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'59 Ford Update

Firewall cutout to accommodate engine placement.
I was pretty nervous about cutting into my Ford, but after checking the measurements over and over again I finally worked up the courage to do it.  It was easier to cut than I thought it would be.  Between my angle grinder and my reciprocating saw, I knocked it out in about 30 minutes.

With the freshly added cutout, I was able to walk the cab into the position it will be in when mounted.  So, the next step was to get the precise measurements of the front cab mount offsets. 
Theoretical driver-side front custom cab mount ('59 cab to '84 frame).
This was a little tricky to do in a three-dimensional environment where there's an offset in every direction, but I figured it out.  As sketched out here, I'm using large steel brackets I bought from Race Brothers to cover two of the three dimensional offsets (forward, inward).  It's fabricated out of 3/8" steel so it's total overkill but better safe than sorry.  These brackets will be mounted to the original 84's front cab mounts and turned back towards the frame and towards the front so that the 59's cab mount points will be directly above the brackets' centers.

Borrowing some metal from a useless Chevy. :)
Another challenge was reinforcement.  The 59's front cab mounts, like pretty much all trucks up through the 80's, were exposed to the front wheels so decades of water being thrown up by the front tires had rusted away much of the original structural integrity of the mounts.  It was necessary to add some sheet metal to the inside corners of the cab just above the mounts.  The passenger-side mount was so bad that I had to fabricate a bracket out of 1/4" steel to wrap the underside of the original mount.  Luckily for me, I was able to pick up a '79 Chevy K20 tailgate for only $10 on Craigslist last Friday.  I wasted no time cutting out of it the metal I needed to reinforce my floor pans.  It requires more work getting metal from this since I have to "unshape" it before I can shape it, but getting this much automotive grade steel for only $10 is a no-brainer.  Already, it's saved me about $10.  Thick steel sheet metal isn't at all cheap.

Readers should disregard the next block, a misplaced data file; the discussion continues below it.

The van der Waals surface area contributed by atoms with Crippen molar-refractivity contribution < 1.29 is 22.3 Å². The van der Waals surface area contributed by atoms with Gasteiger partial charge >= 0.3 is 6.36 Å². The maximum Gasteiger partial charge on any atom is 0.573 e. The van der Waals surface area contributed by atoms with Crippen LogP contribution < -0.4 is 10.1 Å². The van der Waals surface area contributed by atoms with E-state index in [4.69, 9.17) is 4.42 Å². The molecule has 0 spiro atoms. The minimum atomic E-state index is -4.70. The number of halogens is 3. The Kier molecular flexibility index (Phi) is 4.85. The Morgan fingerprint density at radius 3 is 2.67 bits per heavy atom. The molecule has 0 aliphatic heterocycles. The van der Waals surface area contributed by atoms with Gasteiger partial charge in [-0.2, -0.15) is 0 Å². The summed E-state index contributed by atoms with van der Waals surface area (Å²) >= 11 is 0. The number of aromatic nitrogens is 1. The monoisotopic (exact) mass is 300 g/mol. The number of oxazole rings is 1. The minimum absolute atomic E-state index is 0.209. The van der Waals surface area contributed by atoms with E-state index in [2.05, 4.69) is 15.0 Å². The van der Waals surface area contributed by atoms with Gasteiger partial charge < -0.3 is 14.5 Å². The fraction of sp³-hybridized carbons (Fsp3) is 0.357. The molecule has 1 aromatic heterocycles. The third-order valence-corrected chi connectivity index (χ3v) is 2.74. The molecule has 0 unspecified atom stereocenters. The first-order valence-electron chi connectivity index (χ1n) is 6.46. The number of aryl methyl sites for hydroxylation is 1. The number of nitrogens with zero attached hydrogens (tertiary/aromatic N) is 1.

I'm pretty proud of the floor pan reinforcements.  This exercise has also managed to make me pretty confident that I can effectively make a removable cover for the cutout in the firewall.  After picking up the drill bit I need today, I should be able to drill the holes in the mounting brackets and get the cab off it's temporary stands and mounted on the frame where it belongs.

Driver-side floor reinforcement.
Passenger-side reinforcement.
I should have it mounted for my next blog.  I'll take some pics of them and hopefully they will look like my drawing above.  Until next time...
Grinding on metal makes for a pretty cool photo opportunity.


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